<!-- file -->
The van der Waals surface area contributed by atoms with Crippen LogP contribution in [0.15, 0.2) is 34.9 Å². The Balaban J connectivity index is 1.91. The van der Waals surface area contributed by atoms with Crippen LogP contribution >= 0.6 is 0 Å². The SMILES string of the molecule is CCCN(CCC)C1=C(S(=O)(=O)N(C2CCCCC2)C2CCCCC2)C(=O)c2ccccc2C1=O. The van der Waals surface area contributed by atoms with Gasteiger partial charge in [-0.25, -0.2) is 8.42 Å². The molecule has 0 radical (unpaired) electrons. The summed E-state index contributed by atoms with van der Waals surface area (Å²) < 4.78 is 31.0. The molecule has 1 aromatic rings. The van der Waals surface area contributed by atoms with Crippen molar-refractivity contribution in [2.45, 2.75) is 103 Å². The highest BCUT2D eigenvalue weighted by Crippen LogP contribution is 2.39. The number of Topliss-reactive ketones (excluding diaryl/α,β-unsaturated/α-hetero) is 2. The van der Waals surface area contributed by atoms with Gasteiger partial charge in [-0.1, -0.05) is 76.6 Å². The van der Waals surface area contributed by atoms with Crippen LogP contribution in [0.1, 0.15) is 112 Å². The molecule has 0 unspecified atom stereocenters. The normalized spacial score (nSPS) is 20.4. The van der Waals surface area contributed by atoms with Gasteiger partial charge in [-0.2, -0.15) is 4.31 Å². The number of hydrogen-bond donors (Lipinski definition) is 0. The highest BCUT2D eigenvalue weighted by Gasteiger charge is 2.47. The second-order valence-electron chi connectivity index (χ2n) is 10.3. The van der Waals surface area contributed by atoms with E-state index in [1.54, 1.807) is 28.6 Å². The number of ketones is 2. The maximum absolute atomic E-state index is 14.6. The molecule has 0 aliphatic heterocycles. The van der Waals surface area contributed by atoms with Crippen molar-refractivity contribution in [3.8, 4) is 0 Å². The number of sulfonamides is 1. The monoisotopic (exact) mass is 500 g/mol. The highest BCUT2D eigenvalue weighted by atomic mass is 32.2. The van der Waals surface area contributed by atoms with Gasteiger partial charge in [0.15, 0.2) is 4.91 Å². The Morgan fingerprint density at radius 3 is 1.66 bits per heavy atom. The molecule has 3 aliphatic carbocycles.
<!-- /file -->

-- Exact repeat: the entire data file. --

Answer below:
The van der Waals surface area contributed by atoms with Crippen LogP contribution in [0.15, 0.2) is 34.9 Å². The Balaban J connectivity index is 1.91. The van der Waals surface area contributed by atoms with Crippen LogP contribution >= 0.6 is 0 Å². The SMILES string of the molecule is CCCN(CCC)C1=C(S(=O)(=O)N(C2CCCCC2)C2CCCCC2)C(=O)c2ccccc2C1=O. The van der Waals surface area contributed by atoms with Gasteiger partial charge in [-0.25, -0.2) is 8.42 Å². The molecule has 0 radical (unpaired) electrons. The summed E-state index contributed by atoms with van der Waals surface area (Å²) < 4.78 is 31.0. The molecule has 1 aromatic rings. The van der Waals surface area contributed by atoms with Crippen molar-refractivity contribution in [2.45, 2.75) is 103 Å². The highest BCUT2D eigenvalue weighted by Crippen LogP contribution is 2.39. The number of Topliss-reactive ketones (excluding diaryl/α,β-unsaturated/α-hetero) is 2. The van der Waals surface area contributed by atoms with Gasteiger partial charge in [-0.1, -0.05) is 76.6 Å². The van der Waals surface area contributed by atoms with Crippen LogP contribution in [0.1, 0.15) is 112 Å². The molecule has 0 unspecified atom stereocenters. The normalized spacial score (nSPS) is 20.4. The van der Waals surface area contributed by atoms with Gasteiger partial charge in [-0.2, -0.15) is 4.31 Å². The number of hydrogen-bond donors (Lipinski definition) is 0. The highest BCUT2D eigenvalue weighted by Gasteiger charge is 2.47. The second-order valence-electron chi connectivity index (χ2n) is 10.3. The van der Waals surface area contributed by atoms with E-state index in [1.54, 1.807) is 28.6 Å². The number of ketones is 2. The maximum absolute atomic E-state index is 14.6. The molecule has 0 aliphatic heterocycles. The van der Waals surface area contributed by atoms with Crippen molar-refractivity contribution in [3.8, 4) is 0 Å². The number of sulfonamides is 1. The monoisotopic (exact) mass is 500 g/mol. The highest BCUT2D eigenvalue weighted by atomic mass is 32.2. The van der Waals surface area contributed by atoms with Gasteiger partial charge in [0.15, 0.2) is 4.91 Å². The Morgan fingerprint density at radius 3 is 1.66 bits per heavy atom. The molecule has 3 aliphatic carbocycles.